Then, even if Five Star won an all-out majority with the helping hand of the Italicum, they would still be stymied from pushing through their radical anti-EU agenda by the Senate which would have been voted in via the old proportional system. “
Political Risk has had little Impact for Far
Despite the "No" vote leading in polls for quite some time and by a fairly large margin Paribas' Leonard notes how it has had little impact on EUR/USD.
She compares EUR/USD's recent weakness with the Italian over German bond spread, which has risen substantially due to fears of the "No" vote leading to an Italexit (see below).
Normally the EUR/USD and the spread correlate, however, recently they have diverged, showing the weakening of the pair has not been due to referendum risk, but rather another factor.
Leonard suggests the factor is the hype over Donald Trump's reflationary stimulus policies and references a chart (see below) which shows a high degree of correlation between EUR/USD and USD/JPY - the Dollar versus the Yen providing a purer benchmark of USD strength, since the Yen has been a passive partner recently.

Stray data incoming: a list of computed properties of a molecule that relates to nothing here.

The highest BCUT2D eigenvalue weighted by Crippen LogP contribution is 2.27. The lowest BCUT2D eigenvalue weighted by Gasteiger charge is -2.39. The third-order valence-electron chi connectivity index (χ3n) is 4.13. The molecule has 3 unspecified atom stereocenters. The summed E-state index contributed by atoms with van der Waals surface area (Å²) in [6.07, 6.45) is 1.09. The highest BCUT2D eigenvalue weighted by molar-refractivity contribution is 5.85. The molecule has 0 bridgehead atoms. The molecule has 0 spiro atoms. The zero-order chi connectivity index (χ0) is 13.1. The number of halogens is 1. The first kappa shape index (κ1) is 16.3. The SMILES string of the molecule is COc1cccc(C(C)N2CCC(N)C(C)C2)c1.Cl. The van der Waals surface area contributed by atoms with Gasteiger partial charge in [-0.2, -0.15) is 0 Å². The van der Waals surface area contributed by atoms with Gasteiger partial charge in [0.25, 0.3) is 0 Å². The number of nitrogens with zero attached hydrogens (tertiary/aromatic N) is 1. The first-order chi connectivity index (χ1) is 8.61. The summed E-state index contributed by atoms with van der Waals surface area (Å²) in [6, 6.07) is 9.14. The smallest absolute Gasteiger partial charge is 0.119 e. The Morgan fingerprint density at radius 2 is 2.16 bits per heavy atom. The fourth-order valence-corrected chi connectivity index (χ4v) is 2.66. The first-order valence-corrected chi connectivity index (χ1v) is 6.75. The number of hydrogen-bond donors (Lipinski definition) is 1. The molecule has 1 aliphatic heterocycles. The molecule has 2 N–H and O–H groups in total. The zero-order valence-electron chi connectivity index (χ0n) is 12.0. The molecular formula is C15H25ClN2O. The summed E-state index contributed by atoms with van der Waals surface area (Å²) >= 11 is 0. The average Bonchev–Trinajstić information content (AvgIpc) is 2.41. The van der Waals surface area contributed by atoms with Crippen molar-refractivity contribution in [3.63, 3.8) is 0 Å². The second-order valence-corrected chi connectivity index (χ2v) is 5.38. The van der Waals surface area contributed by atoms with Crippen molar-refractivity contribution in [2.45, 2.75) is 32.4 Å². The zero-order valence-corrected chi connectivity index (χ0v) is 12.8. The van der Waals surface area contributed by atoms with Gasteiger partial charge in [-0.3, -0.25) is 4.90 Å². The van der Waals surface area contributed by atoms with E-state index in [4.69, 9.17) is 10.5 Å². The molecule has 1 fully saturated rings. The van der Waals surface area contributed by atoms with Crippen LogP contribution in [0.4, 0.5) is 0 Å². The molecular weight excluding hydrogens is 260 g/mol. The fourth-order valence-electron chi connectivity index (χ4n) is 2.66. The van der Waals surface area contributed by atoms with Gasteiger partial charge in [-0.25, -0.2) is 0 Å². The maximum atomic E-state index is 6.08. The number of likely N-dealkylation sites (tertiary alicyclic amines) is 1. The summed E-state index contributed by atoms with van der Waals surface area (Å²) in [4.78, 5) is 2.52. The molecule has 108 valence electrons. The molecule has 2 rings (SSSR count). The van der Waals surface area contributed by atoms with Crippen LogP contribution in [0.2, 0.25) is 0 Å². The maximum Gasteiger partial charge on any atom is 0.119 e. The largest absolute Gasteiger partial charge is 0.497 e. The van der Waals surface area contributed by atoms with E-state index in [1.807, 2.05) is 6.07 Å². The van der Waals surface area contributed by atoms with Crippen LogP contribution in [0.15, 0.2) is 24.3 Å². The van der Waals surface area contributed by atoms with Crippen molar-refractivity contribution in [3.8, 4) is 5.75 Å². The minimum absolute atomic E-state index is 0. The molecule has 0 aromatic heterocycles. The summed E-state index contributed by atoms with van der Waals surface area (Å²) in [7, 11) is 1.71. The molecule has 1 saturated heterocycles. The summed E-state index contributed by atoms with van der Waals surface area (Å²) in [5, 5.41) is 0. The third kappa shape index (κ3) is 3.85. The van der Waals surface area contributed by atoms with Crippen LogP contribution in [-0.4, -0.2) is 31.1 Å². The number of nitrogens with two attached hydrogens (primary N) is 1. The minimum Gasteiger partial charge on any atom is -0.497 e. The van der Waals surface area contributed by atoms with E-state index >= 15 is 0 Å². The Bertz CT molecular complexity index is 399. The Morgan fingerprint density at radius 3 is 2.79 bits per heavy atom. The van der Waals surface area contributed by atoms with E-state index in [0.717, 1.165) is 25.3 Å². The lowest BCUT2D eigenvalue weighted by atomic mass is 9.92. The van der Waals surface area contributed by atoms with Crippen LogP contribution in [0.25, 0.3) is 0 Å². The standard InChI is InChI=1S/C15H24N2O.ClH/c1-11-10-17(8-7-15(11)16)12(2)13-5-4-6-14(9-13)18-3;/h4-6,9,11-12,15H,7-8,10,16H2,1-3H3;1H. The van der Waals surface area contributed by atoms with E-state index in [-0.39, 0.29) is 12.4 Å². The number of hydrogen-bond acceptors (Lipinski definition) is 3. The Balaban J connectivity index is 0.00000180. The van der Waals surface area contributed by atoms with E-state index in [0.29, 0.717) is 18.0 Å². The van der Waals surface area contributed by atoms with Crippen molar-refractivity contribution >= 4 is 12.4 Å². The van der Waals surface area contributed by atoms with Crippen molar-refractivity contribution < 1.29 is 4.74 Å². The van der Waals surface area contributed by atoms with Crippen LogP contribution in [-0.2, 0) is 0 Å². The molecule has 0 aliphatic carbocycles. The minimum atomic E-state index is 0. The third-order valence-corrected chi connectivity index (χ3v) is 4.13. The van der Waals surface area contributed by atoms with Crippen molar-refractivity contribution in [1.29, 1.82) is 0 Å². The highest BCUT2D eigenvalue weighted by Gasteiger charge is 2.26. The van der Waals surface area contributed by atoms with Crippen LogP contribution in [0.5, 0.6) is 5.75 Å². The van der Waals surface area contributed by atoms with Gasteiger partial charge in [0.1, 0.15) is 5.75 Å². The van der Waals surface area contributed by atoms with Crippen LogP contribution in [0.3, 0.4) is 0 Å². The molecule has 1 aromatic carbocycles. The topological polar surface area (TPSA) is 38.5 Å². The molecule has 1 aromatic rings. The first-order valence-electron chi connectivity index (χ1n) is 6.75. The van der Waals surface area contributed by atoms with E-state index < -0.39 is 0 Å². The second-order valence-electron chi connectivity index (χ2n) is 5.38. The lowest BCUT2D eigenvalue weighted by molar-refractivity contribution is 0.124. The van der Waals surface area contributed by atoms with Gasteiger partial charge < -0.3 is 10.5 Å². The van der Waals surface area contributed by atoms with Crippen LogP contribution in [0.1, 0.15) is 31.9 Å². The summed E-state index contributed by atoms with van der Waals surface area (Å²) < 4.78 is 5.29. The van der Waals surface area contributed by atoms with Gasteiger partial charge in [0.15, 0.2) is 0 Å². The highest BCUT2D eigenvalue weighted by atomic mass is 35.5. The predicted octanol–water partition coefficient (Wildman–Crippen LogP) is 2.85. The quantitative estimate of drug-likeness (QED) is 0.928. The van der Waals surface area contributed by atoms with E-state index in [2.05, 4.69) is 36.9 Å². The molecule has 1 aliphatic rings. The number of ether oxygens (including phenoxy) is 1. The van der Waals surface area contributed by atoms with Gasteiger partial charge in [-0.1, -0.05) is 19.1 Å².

By extrapolating this relationship forward Leonard argues EUR/USD will perform much more as a result of US factors than Italian referendum risk.
Euro’s Positive Reaction to Risk
A further argument in favour of a win for “No” not weakening the Euro comes from its link to risk.
Paribas’ Clara Leonard says that the Euro has had an inverse relationship to risk ever since interest rates in the EU dropped to record lows.
This is because these record low rates made it a popular funding currency for 'Carry traders.'
These traders borrow currency at low interest rates and invest them in riskier currencies with high interest rates.
When global risk appetite wanes, however, the same carry traders see their positions losing profit so the unwind them and repatriate the borrowed Euros – actually leading to a boost in the Euro.
“The EUR has been used as a funding currency for FX carry trades and the risk-off environment has forced the unwind of these trades, leading investors to buy back the EUR.”
It is quite possible, therefore, that a win for “No” would lead to widespread concern and a fall in global risk appetite, which would see an increase in repatriation flows back into the Eurozone, boosting demand for the Euro and thus supporting it.